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Shape Shifting: Micachu & The Shapes return to challenge what it means to be a pop group

"Good Sad Happy Bad"

Album of the week
Micachu The Shapes Good Sad Happy Bad
07 September 2015, 09:30 Written by Kate Travers
When you encounter a band whose name puns on Japan’s most loveble yellow video-game character, you know things are going to get interesting.

London three-piece Michachu & The Shapes, fronted by composer and songwriter Mica Levi, don’t disappoint on that front. These guys are relentlessly inventive and craft their distinctive take on pop with the help of their own invented, hand-crafted instruments (including the “Chu”, an instrument created and named after Levi herself).

Levi and her bandmates are frequently lumped under the all-encompassing label of “art pop”. What exactly that means is pretty vague, but one thing is for sure – Micachu &The Shapes are far from conventional. As an ensemble, the group actively seeks to defy conventional genre limitations.

This is hardly surprising when you consider the output of Levi herself: a DJ who has collaborated with Kwes and Toddla T., a composer who has been artist in residence at both the South Bank Centre and soundtracked Jonathan Glazer's acclaimed Under The Skin, and most recently producer and co-writer for Tirzah. Levi seems capable of trying her hand at just about anything and, by virtue of some strange musical alchemy, turning it to gold.

Good Sad Happy Bad is the third LP from the group, which features Marc Pell and Raisa Khan on drums and keys. It's been three years since they came out with the critically acclaimed Never. Good Sad Happy Bad sticks with their tendencies towards monosyllables and one-word titles. In most other respects, however, this latest LP abandons the intentionally abrasive sound which dominated their last LP, Never. Decisively confrontational, Never was "art-pop" baring its teeth, like an auditory attack dog.

Their latest effort, on the other hand, marks a distinct change of tone. Good Sad Happy Bad investigates more mellow territory. That's not to say that the LP is unchallenging - Micachu & co. are still out to disorientate you. “Unity” features vocals that strain like a muted scream (you'd be forgiven for thinking that someone had left a Slayer track on at low volume in the background). “Hazes” is founded on a riff that sounds like a record in retrograde and is as unnervingly uncanny as a Twin Peaks dream sequence.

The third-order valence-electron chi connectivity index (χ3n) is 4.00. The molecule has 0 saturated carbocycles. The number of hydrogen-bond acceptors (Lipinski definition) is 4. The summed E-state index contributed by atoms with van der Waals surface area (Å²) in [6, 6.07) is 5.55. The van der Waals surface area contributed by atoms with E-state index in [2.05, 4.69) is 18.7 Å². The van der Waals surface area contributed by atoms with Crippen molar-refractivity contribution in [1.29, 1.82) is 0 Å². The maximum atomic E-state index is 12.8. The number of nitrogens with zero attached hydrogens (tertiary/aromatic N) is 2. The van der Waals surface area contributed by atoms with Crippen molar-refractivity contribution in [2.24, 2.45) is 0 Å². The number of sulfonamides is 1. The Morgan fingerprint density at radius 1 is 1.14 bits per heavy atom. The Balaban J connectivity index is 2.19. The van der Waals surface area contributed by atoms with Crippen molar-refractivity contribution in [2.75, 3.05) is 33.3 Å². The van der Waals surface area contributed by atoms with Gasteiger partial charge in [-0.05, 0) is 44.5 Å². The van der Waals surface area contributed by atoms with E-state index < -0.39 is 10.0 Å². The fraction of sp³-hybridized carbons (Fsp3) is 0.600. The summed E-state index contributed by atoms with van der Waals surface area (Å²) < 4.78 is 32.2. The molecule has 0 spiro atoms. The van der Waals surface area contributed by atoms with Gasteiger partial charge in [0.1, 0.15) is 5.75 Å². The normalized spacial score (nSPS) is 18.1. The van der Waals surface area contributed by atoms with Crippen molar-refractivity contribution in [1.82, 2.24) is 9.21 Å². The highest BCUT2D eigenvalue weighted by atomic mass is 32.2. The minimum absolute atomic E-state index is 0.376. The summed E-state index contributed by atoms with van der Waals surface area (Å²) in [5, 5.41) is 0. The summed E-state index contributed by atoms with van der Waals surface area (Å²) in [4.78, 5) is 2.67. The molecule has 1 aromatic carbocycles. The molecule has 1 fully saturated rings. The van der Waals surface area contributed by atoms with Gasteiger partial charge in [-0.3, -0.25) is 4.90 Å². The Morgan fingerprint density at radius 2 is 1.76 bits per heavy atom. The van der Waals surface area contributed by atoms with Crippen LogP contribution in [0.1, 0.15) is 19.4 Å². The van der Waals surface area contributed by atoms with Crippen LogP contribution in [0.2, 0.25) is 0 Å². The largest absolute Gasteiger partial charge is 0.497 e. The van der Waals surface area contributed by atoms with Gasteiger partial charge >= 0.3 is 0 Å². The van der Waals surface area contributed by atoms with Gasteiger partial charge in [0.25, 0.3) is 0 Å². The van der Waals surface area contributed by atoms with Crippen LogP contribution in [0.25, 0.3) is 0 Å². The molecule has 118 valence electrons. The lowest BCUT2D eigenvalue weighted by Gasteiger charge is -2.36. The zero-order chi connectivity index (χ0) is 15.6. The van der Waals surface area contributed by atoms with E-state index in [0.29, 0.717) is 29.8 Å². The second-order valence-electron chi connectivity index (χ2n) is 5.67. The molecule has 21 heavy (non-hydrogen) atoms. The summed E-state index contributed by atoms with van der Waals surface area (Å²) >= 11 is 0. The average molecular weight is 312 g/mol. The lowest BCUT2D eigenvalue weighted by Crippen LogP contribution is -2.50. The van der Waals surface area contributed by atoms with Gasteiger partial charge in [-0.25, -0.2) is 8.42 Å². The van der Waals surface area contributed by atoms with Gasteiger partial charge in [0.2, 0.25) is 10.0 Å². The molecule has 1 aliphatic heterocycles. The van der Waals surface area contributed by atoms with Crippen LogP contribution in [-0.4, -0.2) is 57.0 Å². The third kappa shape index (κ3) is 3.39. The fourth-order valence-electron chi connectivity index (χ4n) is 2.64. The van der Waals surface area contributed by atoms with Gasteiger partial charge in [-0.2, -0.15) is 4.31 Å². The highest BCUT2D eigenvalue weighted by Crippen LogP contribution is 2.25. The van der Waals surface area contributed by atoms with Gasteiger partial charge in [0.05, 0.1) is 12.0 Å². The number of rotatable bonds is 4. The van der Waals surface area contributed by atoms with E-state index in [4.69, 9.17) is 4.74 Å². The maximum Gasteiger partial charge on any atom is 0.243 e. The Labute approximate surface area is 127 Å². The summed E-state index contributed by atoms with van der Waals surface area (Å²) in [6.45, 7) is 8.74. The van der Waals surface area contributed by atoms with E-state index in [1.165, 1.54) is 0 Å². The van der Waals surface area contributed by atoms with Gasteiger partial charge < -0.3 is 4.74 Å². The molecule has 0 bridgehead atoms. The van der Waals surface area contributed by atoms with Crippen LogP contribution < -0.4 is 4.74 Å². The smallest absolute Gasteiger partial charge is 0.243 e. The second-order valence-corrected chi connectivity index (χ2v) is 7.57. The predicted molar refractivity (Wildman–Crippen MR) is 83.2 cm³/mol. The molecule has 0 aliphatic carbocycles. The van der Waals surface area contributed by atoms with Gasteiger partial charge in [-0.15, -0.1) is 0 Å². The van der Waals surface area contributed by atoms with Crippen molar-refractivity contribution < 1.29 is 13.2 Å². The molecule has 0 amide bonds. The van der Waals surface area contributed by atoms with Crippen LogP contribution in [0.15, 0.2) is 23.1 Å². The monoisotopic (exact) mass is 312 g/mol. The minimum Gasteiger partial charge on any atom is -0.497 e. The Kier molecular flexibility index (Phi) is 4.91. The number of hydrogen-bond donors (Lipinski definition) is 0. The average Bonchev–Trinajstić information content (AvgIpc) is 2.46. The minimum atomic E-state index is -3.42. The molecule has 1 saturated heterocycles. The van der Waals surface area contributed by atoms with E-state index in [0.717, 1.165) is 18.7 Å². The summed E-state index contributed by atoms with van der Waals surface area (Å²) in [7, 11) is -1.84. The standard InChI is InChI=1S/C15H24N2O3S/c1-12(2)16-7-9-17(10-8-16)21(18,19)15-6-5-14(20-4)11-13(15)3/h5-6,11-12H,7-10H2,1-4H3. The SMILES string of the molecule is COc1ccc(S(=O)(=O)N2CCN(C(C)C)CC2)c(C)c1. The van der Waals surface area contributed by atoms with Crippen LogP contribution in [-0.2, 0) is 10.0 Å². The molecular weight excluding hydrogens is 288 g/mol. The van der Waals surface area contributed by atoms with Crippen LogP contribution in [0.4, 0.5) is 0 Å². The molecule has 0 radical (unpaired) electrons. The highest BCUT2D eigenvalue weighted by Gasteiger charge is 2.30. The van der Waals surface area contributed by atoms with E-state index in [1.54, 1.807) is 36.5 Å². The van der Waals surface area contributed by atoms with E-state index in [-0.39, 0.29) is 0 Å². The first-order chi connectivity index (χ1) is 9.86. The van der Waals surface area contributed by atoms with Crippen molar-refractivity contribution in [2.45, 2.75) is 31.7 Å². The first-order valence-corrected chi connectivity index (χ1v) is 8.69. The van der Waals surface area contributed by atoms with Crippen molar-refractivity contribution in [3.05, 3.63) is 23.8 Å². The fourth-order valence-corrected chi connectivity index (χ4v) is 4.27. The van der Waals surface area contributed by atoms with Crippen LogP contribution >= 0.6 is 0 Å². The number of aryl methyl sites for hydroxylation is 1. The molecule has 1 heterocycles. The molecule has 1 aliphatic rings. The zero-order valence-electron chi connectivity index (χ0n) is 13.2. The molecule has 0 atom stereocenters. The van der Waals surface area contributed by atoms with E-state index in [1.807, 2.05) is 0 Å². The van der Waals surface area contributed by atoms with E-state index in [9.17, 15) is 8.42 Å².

In general, Good Sad Happy Bad feels relaxed and uninhibited. The album rings with a kind-of low-fi cool, a distorted detachment, that makes the whole LP seem distant and somehow elsewhere. “LA Poison”, with its meandering, mumbling vocal, and “Peach”, in its reflective delicacy, provide the perfect soundtrack to drinking and rejoicing in doing nothing in particular.

Micachu & The Shapes have always been good at using simple strategies to talk about complex subjects. As the title implies, this LP is no exception. Good Sad Happy Bad unravels and exposes the paradoxes of everyday life.

Over its feel-good riff, “Thinking It” uses a spoken-word monologue about going for a distinctly average run to meditate on the motivation behind our decisions to care for our bodies. What matters more: enjoying the moment and smoking some weed on a park bench, or depriving yourself of the simple pleasures of substance use in hope of eking out a few more years of life? Is enjoying your old age ever a good enough reason to sacrifice the joy of your youth?

“Sea Air” moves from mutterings about a lack of voicemail messages to breathing in the coastal breezes and immersing yourself in the waves. “Waiting” sounds like the kind of ringtone that would go off next to you in queue and grate on you for the entire time you were stood there. But Micachu & The Shapes use this annoyance to conjure the anxiety, boredom and irritation of waiting itself.

Musically, Good Sad Happy Bad is both challenging and engrossing. But it's the simple yet subtle investigations into questions and actions that are intrinsic to our daily existence which makes this record so exceptional. It's pop music, but it says big things. You could call it “art”. You could call it “pop”. Ultimately, this record – like the rest of their material – challenges why that distinction even exists in the first place.

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